“How is that street harassment when everyone does it?”
Equity Youth Association conducted a street harassment survey across three months with 629 youth participants from four secondary schools and two Faculties. Psychologist Sanja Cvejić helped us process the data. The findings are below the collage image. We also handed out a flyer with a basic explanation of what street harassment is and the most common forms and through that we were able to educate and raise awareness among even more people.
School psychologist were delighted that this issue is finally being addressed. They were so concerned with our statistics that they encouraged us to start a session of educational workshops on street harassment in the future.
After reading our report in local newspapers, members of the Board Commission for Gender Equality of the City of Nis decided to conduct another survey that will be focused on finding out where women of all ages feel unsafe the most and then developing a strategy for further securing of these parts of the city.
The statistics were so shocking that we double-checked everything:
* 96.8% of participants experienced some form of sexual harassment at least once in their life.
* 64% of women and 14% of men said they experience harassment on a daily basis.
* The most common form of harassment cited were comments about people’s physical appearance: 84.2% of respondents have experienced this type of behavior, 95.5% of women and 60.4% of men.
* It doesn’t come as surprise that the most common form of harassment is not recognized as harassment at all. Only 18.5 % of respondents said yes that unwanted comments about physical appearance is sexual harassment. 48.9% said no, and furthermore, most of them added that this is compliment.
* What is also worrisome is the fact that 35.5% of girls and 16.6% of boys said they witnessed public masturbation and 33.8 % of girls and 23.1% of boys experienced inappropriate touching by unknown persons.
* We started from a neutral position where we assumed that gender makes no difference when it comes to street harassment. Of course, we were proven wrong. For every type of behavior, women face it more frequently than men.
* 55% of participants said that their harassers were men and only 8% that harassers were women.
* The most common feeling that participants had when they experienced harassment differed a lot between men and women: 53.6% of women feels uncomfortable, while 38.8 % felt angry.
* When it comes to positive feelings, 7.3% of men felt desirable as did only 3.4% of women. 6.2% of men felt flattered as did only 2.6% of women. 4.1% of men said it made them feel phenomenal while no woman selected this.
* Some people admitted to being harassers: 8.8 % of boys and 4.8 % of girls. Of them, 41.3 % of boys said they had made comments about physical appearance as did 18.2 % of girls. 24.5% of the admitted male harassers and only 8.2% of admitted girls harassers said they inappropriately touched (rubbed against) a person they don’t know in public.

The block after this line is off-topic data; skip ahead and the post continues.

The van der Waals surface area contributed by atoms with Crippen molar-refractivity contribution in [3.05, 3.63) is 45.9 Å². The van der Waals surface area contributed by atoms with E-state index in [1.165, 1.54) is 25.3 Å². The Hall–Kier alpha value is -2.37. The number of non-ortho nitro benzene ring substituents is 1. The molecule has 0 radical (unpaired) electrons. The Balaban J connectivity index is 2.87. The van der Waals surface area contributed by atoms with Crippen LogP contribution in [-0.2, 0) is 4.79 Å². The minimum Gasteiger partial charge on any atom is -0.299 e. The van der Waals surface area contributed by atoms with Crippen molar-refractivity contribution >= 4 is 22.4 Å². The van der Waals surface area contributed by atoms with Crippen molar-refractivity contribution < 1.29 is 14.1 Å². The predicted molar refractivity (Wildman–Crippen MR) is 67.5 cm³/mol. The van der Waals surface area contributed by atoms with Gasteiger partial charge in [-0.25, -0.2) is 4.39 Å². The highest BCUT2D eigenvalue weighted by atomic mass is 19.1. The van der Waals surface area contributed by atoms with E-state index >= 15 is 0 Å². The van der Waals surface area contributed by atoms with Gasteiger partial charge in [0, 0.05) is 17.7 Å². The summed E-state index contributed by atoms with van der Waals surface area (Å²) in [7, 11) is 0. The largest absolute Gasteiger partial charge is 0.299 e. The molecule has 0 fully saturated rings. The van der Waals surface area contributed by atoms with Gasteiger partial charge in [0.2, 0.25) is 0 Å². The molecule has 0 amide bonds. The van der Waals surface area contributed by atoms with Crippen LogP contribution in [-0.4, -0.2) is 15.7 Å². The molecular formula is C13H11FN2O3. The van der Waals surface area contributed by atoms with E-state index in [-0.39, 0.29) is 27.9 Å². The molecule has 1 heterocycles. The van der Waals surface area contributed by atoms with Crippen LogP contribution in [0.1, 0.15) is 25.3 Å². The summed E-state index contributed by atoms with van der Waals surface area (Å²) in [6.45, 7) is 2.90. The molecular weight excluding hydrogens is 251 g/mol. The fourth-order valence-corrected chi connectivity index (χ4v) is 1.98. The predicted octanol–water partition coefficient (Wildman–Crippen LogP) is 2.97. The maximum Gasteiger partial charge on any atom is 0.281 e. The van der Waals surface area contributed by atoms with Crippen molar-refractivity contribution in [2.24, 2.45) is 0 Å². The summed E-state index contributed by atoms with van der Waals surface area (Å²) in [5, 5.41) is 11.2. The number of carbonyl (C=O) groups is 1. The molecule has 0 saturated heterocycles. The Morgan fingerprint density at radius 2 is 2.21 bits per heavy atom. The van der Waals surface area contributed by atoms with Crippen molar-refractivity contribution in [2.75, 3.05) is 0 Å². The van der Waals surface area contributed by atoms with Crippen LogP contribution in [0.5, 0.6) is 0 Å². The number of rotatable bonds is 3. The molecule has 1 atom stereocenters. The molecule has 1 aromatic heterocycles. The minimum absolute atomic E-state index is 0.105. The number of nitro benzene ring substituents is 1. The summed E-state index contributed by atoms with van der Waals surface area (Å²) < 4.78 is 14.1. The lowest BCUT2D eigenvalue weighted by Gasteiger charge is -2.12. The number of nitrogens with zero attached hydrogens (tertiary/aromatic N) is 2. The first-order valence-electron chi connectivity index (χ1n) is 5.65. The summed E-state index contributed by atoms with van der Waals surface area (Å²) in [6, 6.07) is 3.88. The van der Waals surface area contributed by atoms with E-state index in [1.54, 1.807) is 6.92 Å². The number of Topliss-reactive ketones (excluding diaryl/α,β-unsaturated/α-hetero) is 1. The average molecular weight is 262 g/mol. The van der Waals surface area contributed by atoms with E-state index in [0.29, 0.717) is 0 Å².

* The most common reaction that participant had when they experienced harassment was to just get away from the harasser (37.7%). Only 3.1% of people screamed or asked for help. It’s worrying that 65.6% of people believe that police wouldn’t react if they would address them. But, what worries even more is that people become so oblivious and used to street harassment that nobody is reacting not even to public masturbation.
A female participants shared with us: “In the middle of the day in the pedestrian zone, in the city center man was masturbating. No one reacted. Everybody in our country should be ashamed of this.”
* 40.5% of respondent has experienced harassment in public transportation where reaction is lacking as well: “I felt that the older man is rubbing against me. I told him to back off and moved to the back of the bus. He came after me. None of the people in the bus reacted. I came down on the next station.”
* More than half of the harassed people (57.9%) said they first experienced harassment at age 13-17. The story of the girl who was only seven when she first experienced harassment left me speechless. “I was coming home from school when I noticed a car driving very slowly next to me. Inside was a man masturbating and staring at me.”
* What also took me by surprise is the reaction of a fellow law student: “Oh come on, catcalling is street harassment? But, everybody does it.” And indeed they do. According to our survey, harassment is happening everywhere. Elementary school yards, public parks with kids, coffee shops, clubs.
* And, it’s widely believed that women are the one to “blame”: 56.2% of participants believe that women who wear short skirts deserve catcalling on the street.
If there is any silver lining to these dreadful statistics that would be that many people are willing to change. We were pleasantly surprised by the media reaction. Our survey results were published in local newspapers, featured on website and announced on the radio. During our street action many people showed interest in topic and have supported our work. But, what gave us hope the most are school psychologists that have suggested us collaboration.
Hopefully, soon we were be able to come up with form of education on the topic of street harassment that could change the way young people think and act.
Marija Stanković, Equity Youth Association and the lead SSH Safe Public Spaces Mentee in Serbia.Share on Facebook